QUESTION: Should Medical Marijuana Users Be Banned From Buying Guns?

Published on August 5, 2017

The 9th Circuit is at it again.
Is this the ‘right call’, or is it an unjust usurpation of gun rights?

The Ninth Circuit is well-known for how many of its rulings have been overturned, and for its heavy tilt favoring Liberal policy and agendas.

Is this ruling an example of them trying to nibble away at the Second Amendment? Or is their ruling something that should legitimately disqualify a gun owner?

The Ninth Circuit — rightly or wrongly, depending on your view — just used a broad understanding of the law to add another group of people to the prohibited list.

First, here is a quick review of which sort of people who can be prohibited from lawful gun ownership:

Identify Prohibited Persons

The Gun Control Act (GCA), codified at 18 U.S.C. § 922(g), makes it unlawful for certain categories of persons to ship, transport, receive, or possess firearms or ammunition, to include any person:

convicted in any court of a crime punishable by imprisonment for a term exceeding one year;
who is a fugitive from justice;

who is an unlawful user of or addicted to any controlled substance (as defined in section 102 of the Controlled Substances Act, codified at 21 U.S.C. § 802);

who has been adjudicated as a mental defective or has been committed to any mental institution;

who is an illegal alien;

who has been discharged from the Armed Forces under dishonorable conditions;

who has renounced his or her United States citizenship;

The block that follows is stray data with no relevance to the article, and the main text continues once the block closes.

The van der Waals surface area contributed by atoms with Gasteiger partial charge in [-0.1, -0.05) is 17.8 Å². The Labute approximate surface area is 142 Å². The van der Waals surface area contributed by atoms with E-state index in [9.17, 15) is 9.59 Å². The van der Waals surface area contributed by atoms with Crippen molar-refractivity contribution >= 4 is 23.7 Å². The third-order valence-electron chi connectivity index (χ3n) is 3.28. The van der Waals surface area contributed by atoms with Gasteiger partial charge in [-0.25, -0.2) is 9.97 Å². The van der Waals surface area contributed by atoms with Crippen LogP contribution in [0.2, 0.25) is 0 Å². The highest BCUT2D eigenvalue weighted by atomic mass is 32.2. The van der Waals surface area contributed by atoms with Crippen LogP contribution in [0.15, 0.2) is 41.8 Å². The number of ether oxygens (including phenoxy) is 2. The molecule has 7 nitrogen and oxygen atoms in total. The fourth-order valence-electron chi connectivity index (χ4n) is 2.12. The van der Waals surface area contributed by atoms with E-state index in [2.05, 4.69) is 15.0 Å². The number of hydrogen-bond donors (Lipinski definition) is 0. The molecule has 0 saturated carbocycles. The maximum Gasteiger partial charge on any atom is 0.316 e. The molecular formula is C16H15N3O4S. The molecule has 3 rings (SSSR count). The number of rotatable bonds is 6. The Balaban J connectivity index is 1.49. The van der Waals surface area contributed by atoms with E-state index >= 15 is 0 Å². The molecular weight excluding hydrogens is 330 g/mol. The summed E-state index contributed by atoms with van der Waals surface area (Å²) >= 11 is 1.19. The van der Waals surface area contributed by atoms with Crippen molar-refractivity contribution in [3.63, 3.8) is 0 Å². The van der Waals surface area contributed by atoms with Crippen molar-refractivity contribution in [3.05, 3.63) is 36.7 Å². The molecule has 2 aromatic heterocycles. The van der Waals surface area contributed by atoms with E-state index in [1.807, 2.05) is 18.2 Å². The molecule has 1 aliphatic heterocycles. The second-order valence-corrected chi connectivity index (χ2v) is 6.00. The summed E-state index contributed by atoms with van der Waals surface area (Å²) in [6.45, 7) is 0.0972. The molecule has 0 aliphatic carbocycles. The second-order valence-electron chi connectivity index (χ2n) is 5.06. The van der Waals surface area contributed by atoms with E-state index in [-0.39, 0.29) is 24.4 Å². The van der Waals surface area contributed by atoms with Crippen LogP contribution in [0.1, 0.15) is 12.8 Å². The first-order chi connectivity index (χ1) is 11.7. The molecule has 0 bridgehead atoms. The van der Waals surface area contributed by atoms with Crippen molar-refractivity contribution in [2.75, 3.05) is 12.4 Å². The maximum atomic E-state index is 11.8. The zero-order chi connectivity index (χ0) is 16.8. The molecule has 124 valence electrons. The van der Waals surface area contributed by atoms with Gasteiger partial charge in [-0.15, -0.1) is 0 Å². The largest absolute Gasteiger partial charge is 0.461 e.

who is subject to a court order restraining the person from harassing, stalking, or threatening an intimate partner or child of the intimate partner; or

who has been convicted of a misdemeanor crime of domestic violence. — ATF Website

The Ninth Circuit ruled that, if you have a medical marijuana card, you can’t buy a gun.

The case in question is even more complicated than that.

Though marijuana has been legalized in some places on a state-by-state basis, it remains illegal under federal law. The court maintained that drug use “raises the risk of irrational or unpredictable behavior with which gun use should not be associated.”
Wilson claimed that she doesn’t actually use marijuana, she simply obtained a card to show her support for its legalization. The appeals court agreed with guidelines from the federal Bureau of Alcohol, Tobacco, Firearms and Explosives that firearms sellers should assume that medical marijuana card holders use the drug. —Fortune

She acquired the card as an act of political support for a cause. Which means she is not, herself, even a drug USER. But she is prohibited from owning a firearm now because she holds that card.

Where do YOU stand on this issue? Should it disqualify, or is the Ninth Circuit overreaching… again?

If you have a different answer, drop it in the comments.

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